Turning to Baltar’s Six: this episode seems to suggest a subtle delineation between her and the Cylons. Previously, she has referred to them as “we” – implying she is still a part of them. Here she refers to the Cylons very much in the third person: “they”. Is this indicative of a possible shift in her loyalties, or just a simple turn of phrase, signifying nothing?

As to the Cylons themselves, “You Can’t” holds perhaps the most surprising revelation of all: that Raiders are bio-mechanical constructs. Until now, everything has apparently pointed to all but the humano-Cylons being mechanical constructs. "You Can't" turns this upside down, and raises a number of questions:

  • Are all Cylons bio-mechanical? Probably not, as Helo puts a shot straight through the head of a Cylon Centurion. Were there any organic matter to be contained therein, one would expect blood and/or gore to exit the wound. This does not appear to be the case.
  • Did the Cylons have developed bio-mechanical capabilities themselves, and used them first in a basic form with the Raiders, before going on to develop the humanoid constructs?
  • Could it mean that the very first Cylons developed by the Colonials were actually bio-mechanical in nature, rather than pure androids? (This speculation conflicts with Ron Moore's comments on the origin of Humano-Cylons in a webcast interview on TheFandom.com in October, 2005, as well as dialogue from the Mini-Series, which invariably speak of Cylons are purely mechanical.)

If the latter proves to be the case, it would certainly put a new angle on the conversation between Six and Doral on Caprica (Bastille Day) when they both refer to the Cylons as humanity’s children – as indeed the Six on Caprica did when talking to Baltar in the Mini-Series. It might also give a deeper reason for the initial Cylon revolt.

Of the entire episode, the Starbuck / Raider element is the most niggling. Both deeply fascinating for revealing more about Cylons, it is also causes a few winces given the ease with which she patched the ship and got it flying again – and with enough skill to survive a dogfight with Lee Adama.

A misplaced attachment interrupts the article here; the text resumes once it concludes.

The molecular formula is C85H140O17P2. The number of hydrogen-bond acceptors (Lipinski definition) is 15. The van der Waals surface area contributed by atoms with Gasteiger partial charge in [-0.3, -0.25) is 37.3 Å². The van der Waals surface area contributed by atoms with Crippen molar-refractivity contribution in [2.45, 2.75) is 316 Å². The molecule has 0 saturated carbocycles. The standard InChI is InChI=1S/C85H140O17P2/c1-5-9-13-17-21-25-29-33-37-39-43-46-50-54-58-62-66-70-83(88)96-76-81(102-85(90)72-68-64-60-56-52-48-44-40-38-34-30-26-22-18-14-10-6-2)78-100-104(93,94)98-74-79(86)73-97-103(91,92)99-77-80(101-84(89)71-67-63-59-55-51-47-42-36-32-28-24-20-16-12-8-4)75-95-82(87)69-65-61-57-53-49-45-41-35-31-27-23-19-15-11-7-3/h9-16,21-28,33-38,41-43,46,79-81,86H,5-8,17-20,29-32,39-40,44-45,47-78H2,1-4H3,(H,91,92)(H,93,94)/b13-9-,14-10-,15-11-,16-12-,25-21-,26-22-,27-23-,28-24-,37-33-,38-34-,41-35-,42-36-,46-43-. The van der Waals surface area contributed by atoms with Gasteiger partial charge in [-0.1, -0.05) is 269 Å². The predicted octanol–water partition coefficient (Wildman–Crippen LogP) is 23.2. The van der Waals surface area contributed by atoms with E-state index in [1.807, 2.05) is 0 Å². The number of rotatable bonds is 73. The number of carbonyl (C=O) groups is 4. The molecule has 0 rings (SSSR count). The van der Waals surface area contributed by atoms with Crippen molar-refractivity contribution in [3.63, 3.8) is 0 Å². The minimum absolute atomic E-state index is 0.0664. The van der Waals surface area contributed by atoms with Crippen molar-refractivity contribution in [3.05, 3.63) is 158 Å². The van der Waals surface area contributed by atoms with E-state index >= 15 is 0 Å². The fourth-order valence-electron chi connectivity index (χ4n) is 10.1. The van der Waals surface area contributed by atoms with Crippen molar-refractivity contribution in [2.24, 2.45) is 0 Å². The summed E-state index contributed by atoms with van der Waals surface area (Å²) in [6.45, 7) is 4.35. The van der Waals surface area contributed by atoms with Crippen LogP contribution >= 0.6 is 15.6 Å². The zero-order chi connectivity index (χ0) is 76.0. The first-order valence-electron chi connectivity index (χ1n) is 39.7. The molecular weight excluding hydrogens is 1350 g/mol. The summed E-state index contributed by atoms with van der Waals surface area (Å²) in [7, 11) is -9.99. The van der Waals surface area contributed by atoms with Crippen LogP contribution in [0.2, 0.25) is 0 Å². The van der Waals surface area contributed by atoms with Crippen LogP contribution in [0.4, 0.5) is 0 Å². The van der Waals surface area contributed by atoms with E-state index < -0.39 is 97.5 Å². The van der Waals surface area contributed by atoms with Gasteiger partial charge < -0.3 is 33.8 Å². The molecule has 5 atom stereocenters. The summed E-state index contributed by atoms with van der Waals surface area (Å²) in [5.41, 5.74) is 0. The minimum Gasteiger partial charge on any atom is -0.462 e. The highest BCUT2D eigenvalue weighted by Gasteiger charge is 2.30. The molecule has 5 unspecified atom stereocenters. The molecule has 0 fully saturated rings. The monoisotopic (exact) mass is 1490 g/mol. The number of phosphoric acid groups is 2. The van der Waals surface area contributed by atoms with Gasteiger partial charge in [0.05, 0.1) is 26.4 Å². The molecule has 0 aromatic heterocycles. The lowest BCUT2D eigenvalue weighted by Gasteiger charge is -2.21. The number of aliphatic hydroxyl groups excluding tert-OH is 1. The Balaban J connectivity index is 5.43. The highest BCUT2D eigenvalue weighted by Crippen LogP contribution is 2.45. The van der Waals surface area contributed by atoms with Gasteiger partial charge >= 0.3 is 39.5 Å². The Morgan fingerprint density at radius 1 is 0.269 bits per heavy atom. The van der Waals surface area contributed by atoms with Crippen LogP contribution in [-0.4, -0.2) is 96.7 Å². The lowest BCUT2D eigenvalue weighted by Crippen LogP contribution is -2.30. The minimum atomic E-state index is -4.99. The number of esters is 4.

In this respect, “You Can’t” was as contrived as "Act of Contrition" – but with the difference that the contrivances were somewhat more subtle and the story – for the most part – flowed a lot better than with "Act of Contrition".

Notes

  • Cylon Raiders are bio-mechanical in nature, and their biomass uses a breathable, oxygen-rich mix suitable for humans.
  • Vipers are atmospheric-capable - indeed, it appears they may have been regularly used in the atmospheres of Colonial worlds, given they are equipped with a parachute
  • Vipers can be refuelled in space (and presumably in relatively calm atmospheres).
  • Starbuck's damaged Viper disintegrates around her upon re-entry, compelling her to eject. The Cylon Raider that she disables and forces down on the moon is, when she finds it, notably spaceworthy.
  • Colonial flight suits are capable of full life support, both planet-side (Starbuck) and in space (Hot Dog). In the case of Vipers, the back section of the pilot’s seat appears in effect to be a life-support backpack that detaches from the rest of the seat following ejection.
  • Raptor cabins can apparently be depressurized and repressurized (Hot Dog’s rescue), adding to their versatility.
  • Non-oxygen atmospheres play havoc with Viper and Raptor engine systems, suggesting they are designed to operate in an O2-rich atmosphere.
  • Roslin has the same image that the pilots touch when leaving the Ready Room.
  • Colonials play billard pool.
  • A scene where Starbuck shaking off Apollo in the Cylon Raider is remarkably similar to how Apollo and Starbuck of the Original Series were waggling to not get shot down in a Cylon Raider in the episode The Hand of God.
  • Baltar is requisitioning something that requires the President’s authorization – the use of one of the Galactica’s nuclear warheads for his research.
  • William Adama is not above letting personal feelings rise above professional requirements.

Noteworthy Dialogue

Kara to the crashed Cylon Raider:

Kara: Are you... alive?

Official Statements

Statistics

External Links

"You Can't Go Home Again" at scifi.com